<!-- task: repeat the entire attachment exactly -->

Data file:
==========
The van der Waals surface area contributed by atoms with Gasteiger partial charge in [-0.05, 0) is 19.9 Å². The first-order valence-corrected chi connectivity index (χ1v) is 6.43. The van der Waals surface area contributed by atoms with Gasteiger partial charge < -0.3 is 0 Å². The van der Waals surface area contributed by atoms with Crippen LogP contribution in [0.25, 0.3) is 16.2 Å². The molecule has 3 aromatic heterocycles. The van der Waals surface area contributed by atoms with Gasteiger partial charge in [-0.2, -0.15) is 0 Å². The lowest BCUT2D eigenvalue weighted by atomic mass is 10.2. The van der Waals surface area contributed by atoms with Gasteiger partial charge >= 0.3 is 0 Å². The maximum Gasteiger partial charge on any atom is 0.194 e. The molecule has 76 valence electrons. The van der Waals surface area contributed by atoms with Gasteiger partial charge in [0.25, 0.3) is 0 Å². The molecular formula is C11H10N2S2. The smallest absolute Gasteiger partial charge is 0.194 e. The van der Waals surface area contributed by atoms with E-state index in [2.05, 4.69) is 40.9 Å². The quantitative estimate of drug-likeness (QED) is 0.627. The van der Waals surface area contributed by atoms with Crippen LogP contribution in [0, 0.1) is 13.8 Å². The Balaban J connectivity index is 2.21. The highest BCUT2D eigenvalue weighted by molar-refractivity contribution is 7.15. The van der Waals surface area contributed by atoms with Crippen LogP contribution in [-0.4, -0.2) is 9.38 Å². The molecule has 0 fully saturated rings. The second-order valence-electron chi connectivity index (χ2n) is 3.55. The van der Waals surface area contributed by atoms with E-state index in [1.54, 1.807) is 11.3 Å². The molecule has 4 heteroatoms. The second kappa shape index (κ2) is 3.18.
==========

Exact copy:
The van der Waals surface area contributed by atoms with Gasteiger partial charge in [-0.05, 0) is 19.9 Å². The first-order valence-corrected chi connectivity index (χ1v) is 6.43. The van der Waals surface area contributed by atoms with Gasteiger partial charge < -0.3 is 0 Å². The van der Waals surface area contributed by atoms with Crippen LogP contribution in [0.25, 0.3) is 16.2 Å². The molecule has 3 aromatic heterocycles. The van der Waals surface area contributed by atoms with Gasteiger partial charge in [-0.2, -0.15) is 0 Å². The lowest BCUT2D eigenvalue weighted by atomic mass is 10.2. The van der Waals surface area contributed by atoms with Gasteiger partial charge >= 0.3 is 0 Å². The maximum Gasteiger partial charge on any atom is 0.194 e. The molecule has 76 valence electrons. The van der Waals surface area contributed by atoms with Gasteiger partial charge in [0.25, 0.3) is 0 Å². The molecular formula is C11H10N2S2. The smallest absolute Gasteiger partial charge is 0.194 e. The van der Waals surface area contributed by atoms with E-state index in [2.05, 4.69) is 40.9 Å². The quantitative estimate of drug-likeness (QED) is 0.627. The van der Waals surface area contributed by atoms with Crippen LogP contribution in [0, 0.1) is 13.8 Å². The Balaban J connectivity index is 2.21. The highest BCUT2D eigenvalue weighted by molar-refractivity contribution is 7.15. The van der Waals surface area contributed by atoms with Crippen LogP contribution in [-0.4, -0.2) is 9.38 Å². The molecule has 0 fully saturated rings. The second-order valence-electron chi connectivity index (χ2n) is 3.55. The van der Waals surface area contributed by atoms with E-state index in [1.54, 1.807) is 11.3 Å². The molecule has 4 heteroatoms. The second kappa shape index (κ2) is 3.18.